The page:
One day in my early twenties I returned to the Children's Home Society, the first time since being left there for adoption. I'd phoned a social worker who agreed to meet with me, to tell me some basic “non-identifying” information about my parents. As I searched for the address, the building came into view. It looked exactly as I’d remembered: A white building, colonial style, columns and all.

I don’t remember the foster family I lived with for the next six months and I don’t remember being taken to the home of my new adoptive parents. Many years later, my grandmother told me that during the first few months, every time the doorbell rang, I’d run and hide under my bed. It took me a long time to shake that fear, the fear of losing my home once again. Even now I still get the urge once in a while to hide under the bed.



~ by Russ Allison Loar
~ Painting by Erin Payne
© All Rights Reserved

Notable People I Have Known ~ Part Three




Sherwood Rowland ~ Nobel Prize Winning Scientist

I first interviewed UC Irvine chemistry professor Sherwood Rowland in 1987 when I was a reporter for the Irvine World News, the first of many subsequent interviews. It was during the time of the Montreal Protocol On Substances That Deplete the Ozone Layer, a worldwide effort to limit and eventually ban the industry-wide production and use of Chlorofluorocarbons (CFCs).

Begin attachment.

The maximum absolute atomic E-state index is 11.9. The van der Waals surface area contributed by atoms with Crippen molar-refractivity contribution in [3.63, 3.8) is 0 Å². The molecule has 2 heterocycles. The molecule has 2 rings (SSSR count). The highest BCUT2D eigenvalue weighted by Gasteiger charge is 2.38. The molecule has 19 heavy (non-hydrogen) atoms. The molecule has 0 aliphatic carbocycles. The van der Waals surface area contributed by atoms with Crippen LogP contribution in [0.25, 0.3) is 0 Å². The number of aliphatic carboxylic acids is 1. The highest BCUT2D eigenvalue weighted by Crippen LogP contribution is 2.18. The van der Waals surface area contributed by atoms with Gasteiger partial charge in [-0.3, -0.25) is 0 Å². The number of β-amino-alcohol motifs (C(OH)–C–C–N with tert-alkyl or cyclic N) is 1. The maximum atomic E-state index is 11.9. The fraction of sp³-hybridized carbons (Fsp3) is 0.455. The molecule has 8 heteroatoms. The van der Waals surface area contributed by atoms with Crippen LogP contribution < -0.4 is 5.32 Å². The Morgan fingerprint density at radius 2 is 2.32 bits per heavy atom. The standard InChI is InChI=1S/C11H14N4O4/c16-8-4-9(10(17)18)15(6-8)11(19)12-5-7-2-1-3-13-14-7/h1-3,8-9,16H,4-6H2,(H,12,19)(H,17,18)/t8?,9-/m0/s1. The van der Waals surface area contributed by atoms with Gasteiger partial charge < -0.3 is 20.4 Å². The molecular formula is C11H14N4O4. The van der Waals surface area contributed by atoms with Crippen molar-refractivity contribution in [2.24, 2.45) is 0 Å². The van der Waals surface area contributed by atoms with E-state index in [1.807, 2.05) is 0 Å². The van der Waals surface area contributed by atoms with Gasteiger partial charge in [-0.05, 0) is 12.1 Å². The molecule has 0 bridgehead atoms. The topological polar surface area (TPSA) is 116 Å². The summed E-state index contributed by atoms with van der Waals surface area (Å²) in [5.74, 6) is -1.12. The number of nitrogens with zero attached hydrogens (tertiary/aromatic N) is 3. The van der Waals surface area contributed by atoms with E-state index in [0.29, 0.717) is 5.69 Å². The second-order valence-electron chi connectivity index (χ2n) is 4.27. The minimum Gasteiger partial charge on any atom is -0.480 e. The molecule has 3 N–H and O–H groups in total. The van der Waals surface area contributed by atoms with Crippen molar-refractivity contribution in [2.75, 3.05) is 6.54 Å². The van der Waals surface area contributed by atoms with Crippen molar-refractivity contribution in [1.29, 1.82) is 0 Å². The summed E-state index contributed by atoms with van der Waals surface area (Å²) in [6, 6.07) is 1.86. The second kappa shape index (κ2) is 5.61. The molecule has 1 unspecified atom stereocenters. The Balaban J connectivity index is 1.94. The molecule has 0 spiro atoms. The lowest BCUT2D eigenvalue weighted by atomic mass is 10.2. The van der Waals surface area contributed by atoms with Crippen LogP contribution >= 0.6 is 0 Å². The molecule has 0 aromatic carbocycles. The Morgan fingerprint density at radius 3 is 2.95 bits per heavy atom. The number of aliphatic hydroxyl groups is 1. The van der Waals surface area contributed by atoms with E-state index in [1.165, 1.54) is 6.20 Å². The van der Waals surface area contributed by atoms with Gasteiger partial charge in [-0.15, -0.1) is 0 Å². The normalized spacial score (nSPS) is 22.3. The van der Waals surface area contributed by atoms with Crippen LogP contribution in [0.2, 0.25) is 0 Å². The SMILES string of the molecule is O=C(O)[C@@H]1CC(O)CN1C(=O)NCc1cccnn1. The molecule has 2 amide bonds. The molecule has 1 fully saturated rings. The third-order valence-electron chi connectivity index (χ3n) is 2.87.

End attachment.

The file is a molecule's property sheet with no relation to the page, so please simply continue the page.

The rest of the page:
Rowland, with postdoctoral research assistant Mario Melina, discovered that CFCs were destroying the earth’s protective ozone layer, a conclusion that was heavily criticized during the early years of his findings.

When I first interviewed him in his campus laboratory, he told me that global warming was the most imminent threat to the planet. To my surprise, he said that in addition to the man-made chemicals that were warming the planet were gas emissions from cattle—cow belching!

He was very generous with his time during that first interview, despite the fact that I was just a small-time reporter for the local newspaper. He even showed me his ice core samples.

Rowland and Melina were awarded the Nobel Prize in Chemistry in 1995.


~ to be continued


~ by Russ Allison Loar
~ Photo by Rick Loomis\Los Angeles Times
© All Rights Reserved

I Am Born




W hen did I start? What is my first conscious memory? You might as well ask when my Being burst out from Nothing and became Something.

Who knows?

I was warm, living in a dream. There was sound but not much light. There were thoughts and images without meaning. There was no passage of time, no wanting, just being.

There surely must have been some kind of struggle at the time of my emergence, but this I do not remember. I do remember being removed from my squishy cave into a bright blinding light. I remember crying, but it was more like listening to myself cry from a distance, rather than feeling any personal, emotional impulse to cry.

I was wrapped in cloth and put in what I now believe was the white metal cradle of a scale to measure my weight. I fell asleep, trying to fall back into that place from where I came.

I don’t remember anything else until thirteen months later, the day my mother left me at the orphanage and never came back.




~ by Russ Allison Loar
© All Rights Reserved